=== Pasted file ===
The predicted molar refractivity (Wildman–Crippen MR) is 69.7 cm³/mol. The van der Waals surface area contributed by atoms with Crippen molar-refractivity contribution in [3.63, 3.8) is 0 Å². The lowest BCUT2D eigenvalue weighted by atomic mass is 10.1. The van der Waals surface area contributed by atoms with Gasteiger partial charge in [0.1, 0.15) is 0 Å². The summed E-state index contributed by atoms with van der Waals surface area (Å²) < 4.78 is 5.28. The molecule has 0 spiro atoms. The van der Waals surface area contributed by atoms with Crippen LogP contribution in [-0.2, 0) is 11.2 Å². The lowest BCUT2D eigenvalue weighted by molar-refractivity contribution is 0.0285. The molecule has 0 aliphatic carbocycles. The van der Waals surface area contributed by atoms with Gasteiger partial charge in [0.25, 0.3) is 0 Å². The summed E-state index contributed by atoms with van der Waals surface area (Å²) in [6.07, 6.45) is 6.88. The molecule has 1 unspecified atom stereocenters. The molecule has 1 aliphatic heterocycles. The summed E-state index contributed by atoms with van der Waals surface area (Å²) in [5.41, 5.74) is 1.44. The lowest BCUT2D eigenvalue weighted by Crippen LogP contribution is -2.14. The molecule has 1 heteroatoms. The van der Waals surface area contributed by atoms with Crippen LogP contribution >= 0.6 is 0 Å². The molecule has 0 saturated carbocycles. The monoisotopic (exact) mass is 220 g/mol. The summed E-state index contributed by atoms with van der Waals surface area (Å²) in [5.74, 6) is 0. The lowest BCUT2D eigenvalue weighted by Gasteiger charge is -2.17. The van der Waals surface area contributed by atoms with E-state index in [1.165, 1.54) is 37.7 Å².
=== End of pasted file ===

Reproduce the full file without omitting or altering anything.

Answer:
The predicted molar refractivity (Wildman–Crippen MR) is 69.7 cm³/mol. The van der Waals surface area contributed by atoms with Crippen molar-refractivity contribution in [3.63, 3.8) is 0 Å². The lowest BCUT2D eigenvalue weighted by atomic mass is 10.1. The van der Waals surface area contributed by atoms with Gasteiger partial charge in [0.1, 0.15) is 0 Å². The summed E-state index contributed by atoms with van der Waals surface area (Å²) < 4.78 is 5.28. The molecule has 0 spiro atoms. The van der Waals surface area contributed by atoms with Crippen LogP contribution in [-0.2, 0) is 11.2 Å². The lowest BCUT2D eigenvalue weighted by molar-refractivity contribution is 0.0285. The molecule has 0 aliphatic carbocycles. The van der Waals surface area contributed by atoms with Gasteiger partial charge in [0.25, 0.3) is 0 Å². The summed E-state index contributed by atoms with van der Waals surface area (Å²) in [6.07, 6.45) is 6.88. The molecule has 1 unspecified atom stereocenters. The molecule has 1 aliphatic heterocycles. The summed E-state index contributed by atoms with van der Waals surface area (Å²) in [5.41, 5.74) is 1.44. The lowest BCUT2D eigenvalue weighted by Crippen LogP contribution is -2.14. The molecule has 1 heteroatoms. The van der Waals surface area contributed by atoms with Crippen LogP contribution >= 0.6 is 0 Å². The molecule has 0 saturated carbocycles. The monoisotopic (exact) mass is 220 g/mol. The summed E-state index contributed by atoms with van der Waals surface area (Å²) in [5.74, 6) is 0. The lowest BCUT2D eigenvalue weighted by Gasteiger charge is -2.17. The van der Waals surface area contributed by atoms with E-state index in [1.165, 1.54) is 37.7 Å².